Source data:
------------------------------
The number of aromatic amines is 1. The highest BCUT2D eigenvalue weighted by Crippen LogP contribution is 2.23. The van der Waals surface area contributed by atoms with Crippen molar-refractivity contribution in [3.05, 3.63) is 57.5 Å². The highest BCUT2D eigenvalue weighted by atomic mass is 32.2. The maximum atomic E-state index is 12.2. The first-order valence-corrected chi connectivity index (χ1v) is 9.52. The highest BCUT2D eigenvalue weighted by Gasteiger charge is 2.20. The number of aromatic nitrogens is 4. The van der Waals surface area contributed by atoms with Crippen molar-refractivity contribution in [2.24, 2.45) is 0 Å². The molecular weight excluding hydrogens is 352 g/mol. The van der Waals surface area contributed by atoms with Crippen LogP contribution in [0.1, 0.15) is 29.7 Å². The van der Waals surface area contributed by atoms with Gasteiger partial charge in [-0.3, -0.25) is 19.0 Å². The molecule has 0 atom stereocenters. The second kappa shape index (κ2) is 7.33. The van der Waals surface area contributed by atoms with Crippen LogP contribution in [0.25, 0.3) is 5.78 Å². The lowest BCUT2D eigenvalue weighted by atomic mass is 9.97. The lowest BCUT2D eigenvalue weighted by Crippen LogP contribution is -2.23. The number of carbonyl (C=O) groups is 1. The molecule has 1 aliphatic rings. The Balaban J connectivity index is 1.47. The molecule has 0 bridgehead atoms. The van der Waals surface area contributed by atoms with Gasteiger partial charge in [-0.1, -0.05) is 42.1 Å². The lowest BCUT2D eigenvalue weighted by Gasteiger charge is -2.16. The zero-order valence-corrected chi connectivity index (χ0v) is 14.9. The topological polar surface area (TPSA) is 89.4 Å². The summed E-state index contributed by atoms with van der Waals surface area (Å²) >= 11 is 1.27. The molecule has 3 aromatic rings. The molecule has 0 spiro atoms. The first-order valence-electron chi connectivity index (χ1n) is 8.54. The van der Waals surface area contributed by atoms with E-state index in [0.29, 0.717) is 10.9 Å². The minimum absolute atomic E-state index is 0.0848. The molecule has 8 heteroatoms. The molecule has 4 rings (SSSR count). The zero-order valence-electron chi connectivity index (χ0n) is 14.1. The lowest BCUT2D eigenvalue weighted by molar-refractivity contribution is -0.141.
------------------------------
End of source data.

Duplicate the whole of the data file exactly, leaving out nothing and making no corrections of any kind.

The number of aromatic amines is 1. The highest BCUT2D eigenvalue weighted by Crippen LogP contribution is 2.23. The van der Waals surface area contributed by atoms with Crippen molar-refractivity contribution in [3.05, 3.63) is 57.5 Å². The highest BCUT2D eigenvalue weighted by atomic mass is 32.2. The maximum atomic E-state index is 12.2. The first-order valence-corrected chi connectivity index (χ1v) is 9.52. The highest BCUT2D eigenvalue weighted by Gasteiger charge is 2.20. The number of aromatic nitrogens is 4. The van der Waals surface area contributed by atoms with Crippen molar-refractivity contribution in [2.24, 2.45) is 0 Å². The molecular weight excluding hydrogens is 352 g/mol. The van der Waals surface area contributed by atoms with Crippen LogP contribution in [0.1, 0.15) is 29.7 Å². The van der Waals surface area contributed by atoms with Gasteiger partial charge in [-0.3, -0.25) is 19.0 Å². The molecule has 0 atom stereocenters. The second kappa shape index (κ2) is 7.33. The van der Waals surface area contributed by atoms with Crippen LogP contribution in [0.25, 0.3) is 5.78 Å². The lowest BCUT2D eigenvalue weighted by atomic mass is 9.97. The lowest BCUT2D eigenvalue weighted by Crippen LogP contribution is -2.23. The number of carbonyl (C=O) groups is 1. The molecule has 1 aliphatic rings. The Balaban J connectivity index is 1.47. The molecule has 0 bridgehead atoms. The van der Waals surface area contributed by atoms with Gasteiger partial charge in [-0.1, -0.05) is 42.1 Å². The lowest BCUT2D eigenvalue weighted by Gasteiger charge is -2.16. The zero-order valence-corrected chi connectivity index (χ0v) is 14.9. The topological polar surface area (TPSA) is 89.4 Å². The summed E-state index contributed by atoms with van der Waals surface area (Å²) >= 11 is 1.27. The molecule has 3 aromatic rings. The molecule has 0 spiro atoms. The first-order valence-electron chi connectivity index (χ1n) is 8.54. The van der Waals surface area contributed by atoms with E-state index in [0.29, 0.717) is 10.9 Å². The minimum absolute atomic E-state index is 0.0848. The molecule has 8 heteroatoms. The molecule has 4 rings (SSSR count). The zero-order valence-electron chi connectivity index (χ0n) is 14.1. The lowest BCUT2D eigenvalue weighted by molar-refractivity contribution is -0.141.